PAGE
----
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Racing into the 500

Gatorade Twin 125s are the best way in for most cars

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Posted: Thursday February 15, 2001 11:13 AM

  Terry Labonte Terry Labonte is hoping to earn a spot in Sunday's Daytona 500 during Thursday's Gatorade Twin 125s. Craig Jones/Allsport

By John Donovan, CNNSI.com

DAYTONA BEACH, Fla. -- It's just 50 laps, which isn't all that much in the grand scheme of car racing things. But for the majority of Winston Cup drivers here for the Daytona 500, the Twin 125s qualifiers Thursday at Daytona International Speedway mean a lot more than just a few laps around the track.

The two races are a way -- the only way for some -- into the 43-car field for Sunday's big race. They are a chance to see how the cars they've worked so hard on over the winter fare in real racing conditions.

The Gatorade Twin 125s are, in effect, the last big quiz before the final. And a flunking grade Thursday could mean -- depending on qualifying speeds -- you don't even get to take the final.

"[Thursday] is going to be a good test for us," Terry Labonte said Wednesday. Labonte will run his No. 5 Chevrolet Monte Carlo in the second of the two races. The first begins at noon EST. "We can run out here and run good for 10 or 15 laps, tomorrow's 50 laps will give us a really good indication of what we're going to have Sunday."

No Worries
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Kyle Petty likes his chances in the Gatorade Twin 125s.
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  • The first two spots for Sunday's 500 were grabbed by Bill Elliott and Stacy Compton, who had the best times in qualifying last Saturday. The next 28 will be determined Thursday.

    The top 14 from the first 125 race -- not counting Elliott -- will be dropped behind him on the inside in the starting order for the 500. The top 14 from the second race -- not counting Compton -- line up behind Compton on the outside for the 500.

    Those who don't finish in the top 14 in the race -- there are 26 cars in each race -- still have a chance to make the field. That's when the qualifying times they ran Saturday (eight cars did another run Monday) come into play.

    But no driver wants it to come to that. As it is, with 52 cars going after 43 spots, not everybody will be in the starting lineup come Sunday.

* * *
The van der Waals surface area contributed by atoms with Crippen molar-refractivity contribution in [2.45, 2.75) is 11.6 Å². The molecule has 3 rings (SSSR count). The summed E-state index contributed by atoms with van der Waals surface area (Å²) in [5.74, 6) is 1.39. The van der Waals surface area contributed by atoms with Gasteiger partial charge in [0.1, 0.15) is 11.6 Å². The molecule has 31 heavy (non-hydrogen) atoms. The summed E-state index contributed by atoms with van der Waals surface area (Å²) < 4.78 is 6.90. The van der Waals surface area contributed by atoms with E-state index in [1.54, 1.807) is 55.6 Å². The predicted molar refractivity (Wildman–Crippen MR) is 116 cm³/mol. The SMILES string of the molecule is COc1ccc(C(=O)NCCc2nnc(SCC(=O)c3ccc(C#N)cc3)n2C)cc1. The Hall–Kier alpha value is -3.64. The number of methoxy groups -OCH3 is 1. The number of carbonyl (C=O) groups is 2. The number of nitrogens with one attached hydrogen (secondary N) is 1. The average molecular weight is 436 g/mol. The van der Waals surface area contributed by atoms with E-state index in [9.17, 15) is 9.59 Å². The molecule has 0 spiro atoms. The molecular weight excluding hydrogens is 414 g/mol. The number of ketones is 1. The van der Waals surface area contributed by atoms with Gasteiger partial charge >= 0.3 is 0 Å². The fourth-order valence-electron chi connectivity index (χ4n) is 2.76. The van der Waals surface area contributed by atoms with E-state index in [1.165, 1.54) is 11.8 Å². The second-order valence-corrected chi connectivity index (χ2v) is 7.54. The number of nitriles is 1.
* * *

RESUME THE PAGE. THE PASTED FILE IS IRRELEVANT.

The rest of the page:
The game
    NASCAR officials sidestepped questions about how cars fared in the big wind tunnel tests after Sunday's Budweiser Shootout. Word is the Fords are at a definite disadvantage. NASCAR officials are not likely to do anything before Sunday's race. But it's possible. On Thursday, they modified the spoilers on the Truck Series effective for Friday's big race.

    Busch rush
    If pure speed is what you're after, go with the non-restrictor plate race series, the Busch Series. After qualifying Wednesday for Saturday's NAPA Auto Parts 300, it's clear that these cars can fly. Whether Saturday's race will be as competitive as the Daytona 500 is supposed to be remains to be seen. But it clearly could be faster.

    The fans
    Daytona Beach restaurants are opening early for breakfast and doing bang-up business at night. The sidewalks outside Daytona International Speedway are getting crowded. The infield and the stands inside are starting to fill up. The weekend nears. Anyone for a Bud?

    Joe Nemechek
    He's one of a few stock-car drivers who can straddle both the Busch Series and Winston Cup and be competitive in both. He won the pole for Saturday's NAPA race, and qualified with the ninth-fastest time for Sunday's 500. And, he says, as long as he can race both series, he will.

    The Twin 125s To many people, this really kicks off the week.
    Busch Series We're suckers for little guys who try hard.
    NASCAR officials They're at least appearing to play it down the middle.
    Ford fanatics We get it. You think it's unfair. Point taken, already.
    Pontiacs Dodge who? What about the Busch Series' Pontiacs?

    If you can't make the top 14 in one of the Twin 125s on Thursday, the fact is you probably don't deserve to get into the Daytona 500. When the races are finished Thursday, though, there will be a handful of drivers hoping to make it anyway. That's why everybody says you have to race your way into the 500. Otherwise, there are no guarantees.


     
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